Rendering the item

As you can see in the picture, the item is not rendered correctly. Let's fix this.

Updating the model

We will re-use the same model class, with just a small change:

  • We will need a ModelTransformation that rotates/translates/scales the model depending on its position (in right hand, in left hand, in gui, in item frame, etc…). As we are creating a model for a regular block, we will use the one from “minecraft:block/block” which we will load during model baking.

We will update our FourSidedFurnaceModel class as follows:

    // The minecraft default block model
    private static final Identifier DEFAULT_BLOCK_MODEL = new Identifier("minecraft:block/block");
 
    private ModelTransformation transformation;
 
    // We need to add the default model to the dependencies
    public Collection<Identifier> getModelDependencies() {
        return Arrays.asList(DEFAULT_BLOCK_MODEL);
    }
 
    // We need to add a bit of logic to the bake function
    @Override
    public BakedModel bake(ModelLoader loader, Function<SpriteIdentifier, Sprite> textureGetter, ModelBakeSettings rotationContainer, Identifier modelId) {
        // Load the default block model
        JsonUnbakedModel defaultBlockModel = (JsonUnbakedModel) loader.getOrLoadModel(DEFAULT_BLOCK_MODEL);
        // Get its ModelTransformation
        transformation = defaultBlockModel.getTransformations();
 
        /* Previous code */
    }
 
    // We need to implement getTransformation() and getOverrides()
    @Override
    public ModelTransformation getTransformation() {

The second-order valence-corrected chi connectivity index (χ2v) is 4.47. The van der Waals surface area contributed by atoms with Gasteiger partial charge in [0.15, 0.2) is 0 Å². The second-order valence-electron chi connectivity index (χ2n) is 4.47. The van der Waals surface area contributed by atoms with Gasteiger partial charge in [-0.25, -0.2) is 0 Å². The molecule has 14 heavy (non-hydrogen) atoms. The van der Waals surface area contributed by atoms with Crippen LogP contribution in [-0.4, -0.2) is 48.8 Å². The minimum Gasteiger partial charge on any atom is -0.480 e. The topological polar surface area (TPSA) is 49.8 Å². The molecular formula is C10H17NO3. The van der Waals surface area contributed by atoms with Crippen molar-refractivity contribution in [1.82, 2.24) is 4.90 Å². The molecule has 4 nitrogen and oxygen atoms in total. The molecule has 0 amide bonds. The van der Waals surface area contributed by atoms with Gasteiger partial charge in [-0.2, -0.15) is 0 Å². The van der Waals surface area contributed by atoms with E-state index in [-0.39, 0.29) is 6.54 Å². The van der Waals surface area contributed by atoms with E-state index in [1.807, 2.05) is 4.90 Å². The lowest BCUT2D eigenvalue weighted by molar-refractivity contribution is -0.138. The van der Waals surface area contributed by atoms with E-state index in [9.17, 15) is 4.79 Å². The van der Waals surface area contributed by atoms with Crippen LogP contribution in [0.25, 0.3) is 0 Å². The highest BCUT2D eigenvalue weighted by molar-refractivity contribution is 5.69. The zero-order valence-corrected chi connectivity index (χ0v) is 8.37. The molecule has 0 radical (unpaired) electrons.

return transformation;
    }
 
    @Override
    public ModelOverrideList getOverrides() {
        return ModelOverrideList.EMPTY;
    }
 
    // We will also implement this method to have the correct lighting in the item rendering. Try to set this to false and you will see the difference.
    @Override
    public boolean isSideLit() {
        return true;
    }
 
    // Finally, we can implement the item render function
    @Override
    public void emitItemQuads(ItemStack itemStack, Supplier<Random> supplier, RenderContext renderContext) {
        renderContext.meshConsumer().accept(mesh);
    }

Loading the model

Let's update the ModelResourceProvider we created earlier:

public class TutorialModelProvider implements ModelResourceProvider {
    public static final FourSidedFurnaceModel FOUR_SIDED_FURNACE_MODEL = new FourSidedFurnaceModel();
    public static final Identifier FOUR_SIDED_FURNACE_MODEL_BLOCK = new Identifier("tutorial:block/four_sided_furnace");
    public static final Identifier FOUR_SIDED_FURNACE_MODEL_ITEM = new Identifier("tutorial:item/four_sided_furnace");
 
    @Override
    public UnbakedModel loadModelResource(Identifier identifier, ModelProviderContext modelProviderContext) throws ModelProviderException {
        if(identifier.equals(FOUR_SIDED_FURNACE_MODEL_BLOCK) || identifier.equals(FOUR_SIDED_FURNACE_MODEL_ITEM)) {
            return FOUR_SIDED_FURNACE_MODEL;
        } else {
            return null;
        }
    }
}

Final result

Et voilà! Enjoy!

More dynamic rendering

The renderContext parameter in emitBlockQuads and emitItemQuads contains a QuadEmitter which you can use to build a model on the fly.

    @Override
    public void emitBlockQuads(BlockRenderView blockRenderView, BlockState blockState, BlockPos blockPos, Supplier<Random> supplier, RenderContext renderContext) {
        QuadEmitter emitter = renderContext.getEmitter();
        /* With this emitter, you can directly append the quads to the chunk model. */
    }
tutorial/custom_model.txt · Last modified: 2020/09/09 15:57 by technici4n